Drum sander. When I say drum sander I am talking about more than one tool. I will talk about a benchtop drum sander, oscillating drum sander and a spindle mounted drum. I own all three and also use at least one of them on every project. I have a Sand Flee benchtop drum sander that gets tons of use. I have an oscillating drum sander that gets lite to moderate use and a spindle mounted drum sander that gets heavy use. The Sand Flee is very expensive. I would consider it a luxury tool. I love it but I could get by without it. The oscillating drum sander comes in really handy for some projects but not enough to have it in my top five. My spindle mounted drum sander is a goto tool. If you plan on doing intarsia if become a must-have tool. We are talking general use so I think we can wait on the sander. Good old fashion hand sanding can get most jobs done even though it will be painful.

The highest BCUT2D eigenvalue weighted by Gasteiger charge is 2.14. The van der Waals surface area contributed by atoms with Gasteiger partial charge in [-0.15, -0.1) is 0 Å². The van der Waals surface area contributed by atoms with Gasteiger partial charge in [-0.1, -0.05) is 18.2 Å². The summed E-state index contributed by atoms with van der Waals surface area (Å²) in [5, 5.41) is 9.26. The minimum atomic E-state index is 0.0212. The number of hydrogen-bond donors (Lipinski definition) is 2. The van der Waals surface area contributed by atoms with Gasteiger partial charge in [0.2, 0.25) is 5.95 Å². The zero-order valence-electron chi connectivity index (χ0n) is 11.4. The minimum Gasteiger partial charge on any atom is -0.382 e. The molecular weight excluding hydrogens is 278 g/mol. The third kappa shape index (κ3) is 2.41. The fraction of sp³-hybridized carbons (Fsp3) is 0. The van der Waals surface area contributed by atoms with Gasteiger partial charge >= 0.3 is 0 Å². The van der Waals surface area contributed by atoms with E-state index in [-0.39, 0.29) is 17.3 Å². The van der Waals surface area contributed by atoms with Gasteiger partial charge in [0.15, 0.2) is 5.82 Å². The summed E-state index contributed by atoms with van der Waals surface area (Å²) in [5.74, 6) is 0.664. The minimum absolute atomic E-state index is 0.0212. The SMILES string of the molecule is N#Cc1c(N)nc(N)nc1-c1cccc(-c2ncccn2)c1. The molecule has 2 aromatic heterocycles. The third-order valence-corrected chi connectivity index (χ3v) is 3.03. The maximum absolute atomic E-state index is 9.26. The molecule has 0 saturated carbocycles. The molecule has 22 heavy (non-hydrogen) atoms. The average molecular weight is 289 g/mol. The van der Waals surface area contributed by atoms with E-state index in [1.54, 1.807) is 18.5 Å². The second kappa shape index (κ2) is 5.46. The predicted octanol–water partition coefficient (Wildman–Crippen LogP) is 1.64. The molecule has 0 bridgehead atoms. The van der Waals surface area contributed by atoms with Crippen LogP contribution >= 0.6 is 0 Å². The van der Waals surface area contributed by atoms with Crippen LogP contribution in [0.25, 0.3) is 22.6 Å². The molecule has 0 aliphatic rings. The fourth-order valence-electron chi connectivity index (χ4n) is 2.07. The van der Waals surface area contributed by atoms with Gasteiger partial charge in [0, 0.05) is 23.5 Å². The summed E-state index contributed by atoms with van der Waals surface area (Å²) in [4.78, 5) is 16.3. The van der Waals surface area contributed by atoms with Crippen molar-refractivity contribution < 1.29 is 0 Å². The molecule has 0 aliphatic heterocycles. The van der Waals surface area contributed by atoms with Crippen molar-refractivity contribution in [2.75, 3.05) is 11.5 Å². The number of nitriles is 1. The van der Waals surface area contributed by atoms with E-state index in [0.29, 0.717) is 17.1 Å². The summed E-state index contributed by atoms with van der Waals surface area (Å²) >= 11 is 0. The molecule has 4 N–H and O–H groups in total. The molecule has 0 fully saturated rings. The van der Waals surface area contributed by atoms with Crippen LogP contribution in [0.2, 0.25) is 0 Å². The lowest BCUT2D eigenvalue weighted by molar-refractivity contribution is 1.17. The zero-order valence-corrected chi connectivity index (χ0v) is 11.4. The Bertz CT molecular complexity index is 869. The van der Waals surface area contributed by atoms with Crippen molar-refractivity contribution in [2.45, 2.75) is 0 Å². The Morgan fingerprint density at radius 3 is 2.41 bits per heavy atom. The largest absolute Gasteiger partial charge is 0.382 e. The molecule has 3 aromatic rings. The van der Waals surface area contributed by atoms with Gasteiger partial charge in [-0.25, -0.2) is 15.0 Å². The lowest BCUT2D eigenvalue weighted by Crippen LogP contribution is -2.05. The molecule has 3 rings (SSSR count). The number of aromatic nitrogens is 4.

Jointer. We can rule this one out pretty quick. We are not making furniture. Most of the wood we use will already be flat and ready to use. I mostly use the jointer to edge joint boards. We can get by without this for our new scroll saw workshop.

Drill press. For me, this tool ranks high on the list. You can get by with a hand drill for drilling interior holes in patterns but for large patterns with dozens or even hundreds of interior holes, a hand drill is very tiring. The drill press does not make the #1 ranking but it's close.

Disc/Belt Sander. My disc sander gets used a lot. There are some sanding operations that are nearly impossible to do by hand. When I am flushing up the sides of a scroll saw box and need to remove a lot of material the disc sander gets the job done with ease. A belt sander can do just about the same level of work. You can get by with a combination belt/disc sander. Sanding is not my favorite job to do in the shop so these tools rank high on the list.